Last week families gathered at Anderson Elementary to see plans for a $2.6 million addition and renovation to the south Wichita school. Perhaps most exciting, said principal Lynn Simnitt, were sketches that showed two pre-kindergarten classrooms. The school doesn't have a pre-K program now, Simnitt said, because there isn't space.
"You could see several parents with younger children looking at the display boards and kind of doing the math," she said. "It was like, 'Oh, that's when it's going to be finished, so he's going to be able to come to pre-K.'
"The ability to have kids in our neighborhood attend school at an earlier age and get that early start was just huge for us."
Now the project, scheduled to begin in May and be completed next summer, is on hold while the district re-evaluates its bond issue.
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Martin Libhart, chief operations officer for Wichita schools, said slightly less than half the funds from the $370 million bond issue have been spent or are "contractually committed" to contractors or architects.
The rest of the bond issue — anything not currently under construction, including projects scheduled to go out for competitive bids this month — are part of a "pause and study" board members approved this week.
The move could alter or delay many long-awaited projects, including a new high school in southeast Wichita, storm shelters, science labs, cafeteria expansions and classroom additions.
"We're looking at what's the best way to get the most for our investment, and that's part of our consideration with any spending," said superintendent John Allison.
"Right now we haven't made any changes to the bond plan," he said. "What we'll be doing with our pause and study is trying to get our hands around that and look at... possible efficiencies."
Randy Thon, a Wichita father and co-chair of the district's bond oversight committee, said the board's action Monday evening was "the first time I heard they were looking at doing that."
The committee is scheduled to meet Feb. 17 to talk about upcoming projects.
Thon said he agrees with the move, which was prompted by cuts in state and federal matching funds for the bond issue. District officials say reductions in capital outlay money, coupled with cuts to the base state aid per pupil, will affect their ability to maintain and staff new schools and classrooms.
"I understand that we're in bad economic times," said Thon, who also co-chaired a committee that campaigned in support of the bond issue in 2008.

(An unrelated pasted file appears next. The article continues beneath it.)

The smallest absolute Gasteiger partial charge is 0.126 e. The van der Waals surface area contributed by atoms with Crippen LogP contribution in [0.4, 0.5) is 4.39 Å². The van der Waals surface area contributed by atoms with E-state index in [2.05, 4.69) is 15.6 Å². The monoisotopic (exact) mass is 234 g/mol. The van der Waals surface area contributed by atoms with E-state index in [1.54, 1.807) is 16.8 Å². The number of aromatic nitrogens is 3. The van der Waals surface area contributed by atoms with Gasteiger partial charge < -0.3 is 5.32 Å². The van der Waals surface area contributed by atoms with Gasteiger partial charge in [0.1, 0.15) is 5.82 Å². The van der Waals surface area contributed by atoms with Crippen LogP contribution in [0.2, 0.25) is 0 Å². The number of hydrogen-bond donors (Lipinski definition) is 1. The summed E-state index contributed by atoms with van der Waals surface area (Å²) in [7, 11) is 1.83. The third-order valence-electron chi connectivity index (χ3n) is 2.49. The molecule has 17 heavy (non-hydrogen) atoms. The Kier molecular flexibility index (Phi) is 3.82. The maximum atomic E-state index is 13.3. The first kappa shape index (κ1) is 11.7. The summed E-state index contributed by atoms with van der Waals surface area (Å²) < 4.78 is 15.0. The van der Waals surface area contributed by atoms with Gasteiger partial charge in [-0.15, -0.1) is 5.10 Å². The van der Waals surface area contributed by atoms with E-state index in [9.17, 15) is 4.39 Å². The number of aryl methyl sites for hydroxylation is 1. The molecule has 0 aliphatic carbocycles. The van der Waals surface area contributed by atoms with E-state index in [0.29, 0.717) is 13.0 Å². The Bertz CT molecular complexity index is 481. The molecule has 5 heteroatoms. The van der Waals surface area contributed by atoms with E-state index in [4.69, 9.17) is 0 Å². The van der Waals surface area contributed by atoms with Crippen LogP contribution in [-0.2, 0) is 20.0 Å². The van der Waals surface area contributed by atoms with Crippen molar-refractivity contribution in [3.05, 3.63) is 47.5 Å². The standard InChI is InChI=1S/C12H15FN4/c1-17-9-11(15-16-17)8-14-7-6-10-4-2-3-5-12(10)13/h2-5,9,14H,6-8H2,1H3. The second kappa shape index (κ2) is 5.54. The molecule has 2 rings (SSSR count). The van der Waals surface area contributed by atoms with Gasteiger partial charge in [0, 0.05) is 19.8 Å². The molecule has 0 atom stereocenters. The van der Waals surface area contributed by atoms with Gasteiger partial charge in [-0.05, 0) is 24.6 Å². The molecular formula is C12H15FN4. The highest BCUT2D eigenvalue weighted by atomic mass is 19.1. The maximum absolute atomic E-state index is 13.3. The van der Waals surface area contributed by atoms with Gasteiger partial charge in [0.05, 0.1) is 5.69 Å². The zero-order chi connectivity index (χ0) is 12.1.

"I think all the priorities were set correctly, but this is just an issue like anybody's household budget.... When you don't have the funding, something has to change."
Some principals awaiting the next phase of bond projects say they don't know how or whether recent developments will affect their schools. Bond projects have been scheduled over six years.
Wilbur Middle School, near Central and Tyler, is expecting $2.5 million in bond work, including an auxiliary gymnasium designed as a Federal Emergency Management Agency-approved storm shelter.
The bond issue included $45 million for 60 rooms that would double as FEMA shelters for schools that don't have them. The district also counted on $18 million in FEMA grants for safe rooms — about half of which is not coming as expected, Libhart said.
Mark Jolliffe, principal at Wilbur, said plans for a four-classroom addition at the end of the science hall was cut to two classrooms. The proposed new gym would provide a storm shelter and also free up space for lunchroom seating and serving lines.
Like other principals, Jolliffe said he's not sure what the pause in bond projects might mean for his school. Construction was supposed to begin next week.
"Part of it's the state of the times, and we have to be realistic," he said.
Tim Seguine, principal at Mayberry Cultural and Fine Arts Middle Magnet School, said a $2.5 million project at that school would add restrooms in the sixth-grade hallway, expand fine arts space and provide a practice gym and FEMA-approved storm shelter.
"We've survived without this for many years and could probably survive many more, but it certainly would affect what we're able to do," he said.
"In the next day or two we'll have some conversation" about project delays, Seguine said. "But we can't make money if we don't have it."
Simnitt, the Anderson principal, said renovations slated for her school are "modest in scope but necessary." About 96 percent of students at the school, near 31st South and Hydraulic, qualify for free or reduced-price lunches, an indicator of poverty.
Part of a classroom addition is intended to replace two portable classrooms, which are still used by small groups of English-language learners who need extra instruction. Bond money also would pay for new faculty restrooms.
"We have 65 staff members and one set of adult restrooms," Simnitt said. "They literally line up for them at certain times."
But most crucial, she said, are plans for the pre-kindergarten program, which teachers hoped would give needy children a better chance of academic success. She and other officials still hope they can launch the program as planned in the fall of 2012.
"I understand the challenges, but I'm very hopeful," Simnitt said. "We know something has to happen, that the money has to come from somewhere.
"All we can do is continue to be very transparent with our families about what's happening and have some open and honest conversations. I know everyone is very interested in what happens next."